The recent announcement that San Miguel County has moved to the red level, or severe risk, on the state’s dial was a sobering reminder that we still have some work to do to contain the spread of COVID-19.
Much of this work revolves around the “Five Commitments of Containment” —wearing a mask, maintaining 6 feet of physical distance, minimizing group size, washing hands frequently and, if sick, staying home and getting tested.
We at the Telluride Tourism Board don’t think we are alone in focusing on our daily behaviors to try and make these commitments something akin to an involuntary response, as involuntary as breathing.
We also don’t think we are alone in concocting a Covid-specific mental checklist — “wallet, keys, phone, mask” — for whenever we leave the house these days.
It’s still taking some getting used to, but it’s important.
And while we are weary, like everyone else, of this scourge of a pandemic, after a quiet Thanksgiving, we are feeling a great deal of gratitude these days.
We are grateful, for example, for our public health professionals and local officials. They are doing incredible work in the face of an unprecedented challenge, using their knowledge and expertise while navigating what must be a steep learning curve, all to keep us as safe and well as possible.
We’re also thankful to be part of a community that listens to the experts’ advice and then just gets on with it. A lot of that stems from the fact that we care about each other. No one wants to see a vulnerable member of our community get sick and we are acting accordingly. Grateful for that.
The move to the red level felt like a reminder, a nudge if you will, from our public health professionals and local officials that we need to continue to work together to tighten back up our behaviors so that our kids can continue to be educated with minimal disruption and our economy can continue to function as best it can, while in careful balance with the need to protect public health.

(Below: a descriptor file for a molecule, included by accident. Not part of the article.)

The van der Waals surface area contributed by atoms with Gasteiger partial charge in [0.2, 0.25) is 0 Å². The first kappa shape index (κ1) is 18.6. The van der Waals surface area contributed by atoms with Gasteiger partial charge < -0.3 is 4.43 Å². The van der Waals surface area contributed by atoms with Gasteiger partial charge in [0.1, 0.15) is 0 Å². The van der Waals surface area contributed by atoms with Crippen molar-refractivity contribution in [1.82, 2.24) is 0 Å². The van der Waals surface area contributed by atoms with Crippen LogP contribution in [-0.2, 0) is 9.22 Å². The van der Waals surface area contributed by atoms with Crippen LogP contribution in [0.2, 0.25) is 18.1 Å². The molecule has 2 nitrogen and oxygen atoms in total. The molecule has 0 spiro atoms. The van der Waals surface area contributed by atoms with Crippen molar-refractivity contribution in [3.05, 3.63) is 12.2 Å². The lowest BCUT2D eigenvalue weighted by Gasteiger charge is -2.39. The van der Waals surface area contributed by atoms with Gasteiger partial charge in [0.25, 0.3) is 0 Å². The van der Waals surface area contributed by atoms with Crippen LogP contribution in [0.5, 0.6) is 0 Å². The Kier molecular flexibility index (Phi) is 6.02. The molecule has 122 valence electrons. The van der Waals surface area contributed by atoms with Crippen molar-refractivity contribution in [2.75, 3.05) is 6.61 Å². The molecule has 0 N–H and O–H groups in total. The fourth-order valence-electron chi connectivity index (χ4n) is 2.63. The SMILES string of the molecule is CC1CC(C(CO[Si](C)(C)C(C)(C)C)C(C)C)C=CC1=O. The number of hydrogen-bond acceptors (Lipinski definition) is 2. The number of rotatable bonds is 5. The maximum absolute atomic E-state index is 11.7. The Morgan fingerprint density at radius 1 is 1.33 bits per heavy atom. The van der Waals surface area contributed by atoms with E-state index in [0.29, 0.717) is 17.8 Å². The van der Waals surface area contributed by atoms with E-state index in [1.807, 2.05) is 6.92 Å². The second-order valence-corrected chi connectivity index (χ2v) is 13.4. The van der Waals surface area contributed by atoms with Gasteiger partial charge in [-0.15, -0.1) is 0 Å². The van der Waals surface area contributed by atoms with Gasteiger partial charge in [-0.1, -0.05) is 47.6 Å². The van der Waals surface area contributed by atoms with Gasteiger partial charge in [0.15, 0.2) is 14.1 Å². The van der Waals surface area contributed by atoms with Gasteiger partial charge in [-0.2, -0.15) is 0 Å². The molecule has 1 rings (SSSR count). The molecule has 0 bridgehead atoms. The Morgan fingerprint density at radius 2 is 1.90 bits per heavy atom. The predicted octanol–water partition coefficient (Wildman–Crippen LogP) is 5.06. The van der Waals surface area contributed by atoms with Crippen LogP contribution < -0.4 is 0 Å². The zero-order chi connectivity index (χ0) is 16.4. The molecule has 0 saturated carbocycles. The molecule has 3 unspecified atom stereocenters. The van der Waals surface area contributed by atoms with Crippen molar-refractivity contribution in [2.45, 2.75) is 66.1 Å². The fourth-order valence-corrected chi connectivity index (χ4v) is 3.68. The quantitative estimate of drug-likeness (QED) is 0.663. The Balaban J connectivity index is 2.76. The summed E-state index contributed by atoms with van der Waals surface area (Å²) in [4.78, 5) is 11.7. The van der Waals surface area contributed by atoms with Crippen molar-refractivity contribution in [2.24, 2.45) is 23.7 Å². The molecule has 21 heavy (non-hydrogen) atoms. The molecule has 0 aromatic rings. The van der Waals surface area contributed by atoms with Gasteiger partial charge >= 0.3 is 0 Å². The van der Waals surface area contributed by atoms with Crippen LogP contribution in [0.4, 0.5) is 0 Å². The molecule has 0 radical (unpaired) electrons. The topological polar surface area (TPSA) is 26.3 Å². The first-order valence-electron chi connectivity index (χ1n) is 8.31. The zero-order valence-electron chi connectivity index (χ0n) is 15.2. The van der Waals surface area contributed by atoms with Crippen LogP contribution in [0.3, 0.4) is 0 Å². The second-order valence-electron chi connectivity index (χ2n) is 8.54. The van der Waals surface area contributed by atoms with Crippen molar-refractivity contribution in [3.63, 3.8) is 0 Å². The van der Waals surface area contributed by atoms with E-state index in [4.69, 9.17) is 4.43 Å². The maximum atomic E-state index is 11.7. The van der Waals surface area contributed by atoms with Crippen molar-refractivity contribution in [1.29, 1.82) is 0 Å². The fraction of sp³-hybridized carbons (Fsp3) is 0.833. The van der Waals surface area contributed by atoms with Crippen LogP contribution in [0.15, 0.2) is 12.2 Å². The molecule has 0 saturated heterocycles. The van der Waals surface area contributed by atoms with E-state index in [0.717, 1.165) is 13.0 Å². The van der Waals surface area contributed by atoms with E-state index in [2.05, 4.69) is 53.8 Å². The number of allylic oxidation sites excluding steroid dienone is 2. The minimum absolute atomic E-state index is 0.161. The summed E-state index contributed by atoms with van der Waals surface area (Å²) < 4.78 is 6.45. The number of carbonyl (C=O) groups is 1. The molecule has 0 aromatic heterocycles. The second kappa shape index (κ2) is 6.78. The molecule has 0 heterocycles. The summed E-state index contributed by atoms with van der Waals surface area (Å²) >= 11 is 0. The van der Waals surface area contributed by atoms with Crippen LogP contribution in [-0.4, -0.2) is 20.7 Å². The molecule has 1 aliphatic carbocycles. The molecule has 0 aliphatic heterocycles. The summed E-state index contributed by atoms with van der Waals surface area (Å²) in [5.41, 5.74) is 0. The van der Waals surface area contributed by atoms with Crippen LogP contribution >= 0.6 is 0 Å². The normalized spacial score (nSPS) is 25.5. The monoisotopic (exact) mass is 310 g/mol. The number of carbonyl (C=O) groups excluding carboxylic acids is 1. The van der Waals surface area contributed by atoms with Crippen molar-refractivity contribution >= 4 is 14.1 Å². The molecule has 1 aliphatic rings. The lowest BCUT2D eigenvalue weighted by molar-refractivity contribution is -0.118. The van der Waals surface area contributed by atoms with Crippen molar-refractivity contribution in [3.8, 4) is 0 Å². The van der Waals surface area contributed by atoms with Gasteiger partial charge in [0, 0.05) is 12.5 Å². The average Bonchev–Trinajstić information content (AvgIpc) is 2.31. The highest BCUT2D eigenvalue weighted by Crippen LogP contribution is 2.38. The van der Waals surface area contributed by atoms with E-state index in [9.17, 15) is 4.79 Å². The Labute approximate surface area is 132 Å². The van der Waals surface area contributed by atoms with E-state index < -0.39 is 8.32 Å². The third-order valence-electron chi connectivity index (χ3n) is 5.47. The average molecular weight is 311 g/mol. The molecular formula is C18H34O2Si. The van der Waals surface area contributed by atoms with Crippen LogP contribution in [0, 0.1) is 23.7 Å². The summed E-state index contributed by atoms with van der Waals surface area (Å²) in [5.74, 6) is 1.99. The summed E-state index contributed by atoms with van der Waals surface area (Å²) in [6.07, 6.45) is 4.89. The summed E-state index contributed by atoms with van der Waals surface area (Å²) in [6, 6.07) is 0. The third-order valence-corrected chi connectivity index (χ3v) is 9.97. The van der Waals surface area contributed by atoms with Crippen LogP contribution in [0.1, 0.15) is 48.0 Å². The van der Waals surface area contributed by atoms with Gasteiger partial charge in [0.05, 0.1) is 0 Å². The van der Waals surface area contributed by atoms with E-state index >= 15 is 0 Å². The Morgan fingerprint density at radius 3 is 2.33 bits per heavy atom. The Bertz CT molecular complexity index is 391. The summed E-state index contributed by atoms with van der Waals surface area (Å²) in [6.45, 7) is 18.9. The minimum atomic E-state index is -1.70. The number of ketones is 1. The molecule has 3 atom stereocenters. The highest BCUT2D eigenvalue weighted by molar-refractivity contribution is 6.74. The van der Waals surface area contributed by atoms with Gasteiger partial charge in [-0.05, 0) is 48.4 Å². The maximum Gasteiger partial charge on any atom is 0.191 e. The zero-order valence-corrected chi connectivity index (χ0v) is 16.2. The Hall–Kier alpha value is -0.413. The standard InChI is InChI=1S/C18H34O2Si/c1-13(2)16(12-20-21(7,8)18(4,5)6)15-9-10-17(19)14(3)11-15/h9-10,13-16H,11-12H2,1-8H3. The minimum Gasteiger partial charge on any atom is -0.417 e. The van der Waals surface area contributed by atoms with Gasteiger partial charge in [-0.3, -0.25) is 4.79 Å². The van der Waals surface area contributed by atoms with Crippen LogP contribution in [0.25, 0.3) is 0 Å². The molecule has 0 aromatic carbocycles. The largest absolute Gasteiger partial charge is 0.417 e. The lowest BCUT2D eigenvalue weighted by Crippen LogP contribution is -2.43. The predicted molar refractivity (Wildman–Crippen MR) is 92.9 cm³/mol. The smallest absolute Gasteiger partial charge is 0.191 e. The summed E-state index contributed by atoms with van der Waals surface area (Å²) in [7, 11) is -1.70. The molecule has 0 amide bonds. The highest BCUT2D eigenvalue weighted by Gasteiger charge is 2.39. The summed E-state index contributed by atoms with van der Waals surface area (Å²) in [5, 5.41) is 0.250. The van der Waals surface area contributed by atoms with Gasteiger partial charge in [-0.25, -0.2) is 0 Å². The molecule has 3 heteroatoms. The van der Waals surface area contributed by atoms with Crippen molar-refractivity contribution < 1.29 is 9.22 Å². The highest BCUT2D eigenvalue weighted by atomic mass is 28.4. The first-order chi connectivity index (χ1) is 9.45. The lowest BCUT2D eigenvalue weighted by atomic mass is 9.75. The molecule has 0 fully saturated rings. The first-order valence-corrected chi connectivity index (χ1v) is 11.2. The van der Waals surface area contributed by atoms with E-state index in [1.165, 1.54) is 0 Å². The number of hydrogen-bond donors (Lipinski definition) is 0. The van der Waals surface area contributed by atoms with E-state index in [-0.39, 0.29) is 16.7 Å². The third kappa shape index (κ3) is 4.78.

This tightening up of behaviors will also help the ski resort stay open — as much for our collective sanity as anything else — and perhaps mean that we can celebrate the holidays this year knowing that together we are doing our very best to protect ourselves, our loved ones and the wider community.
It’s this mention of loved ones that brings us to a last item on our list of things for which we are grateful: family, friends and our “work family.”
When so many in the pandemic are struggling with feelings of loneliness and isolation, we all feel thankful to be surrounded by exceptional and caring people.
We are aware that not everyone is in the same situation, which brings us to a recent addition to that Covid-specific mental checklist mentioned earlier: that we not only make sure that we don’t go anywhere without a mask, but this holiday season — and for as long as it takes afterward — let’s make it a point to check in on those in our community who may need it.
We are, after all, all in this together.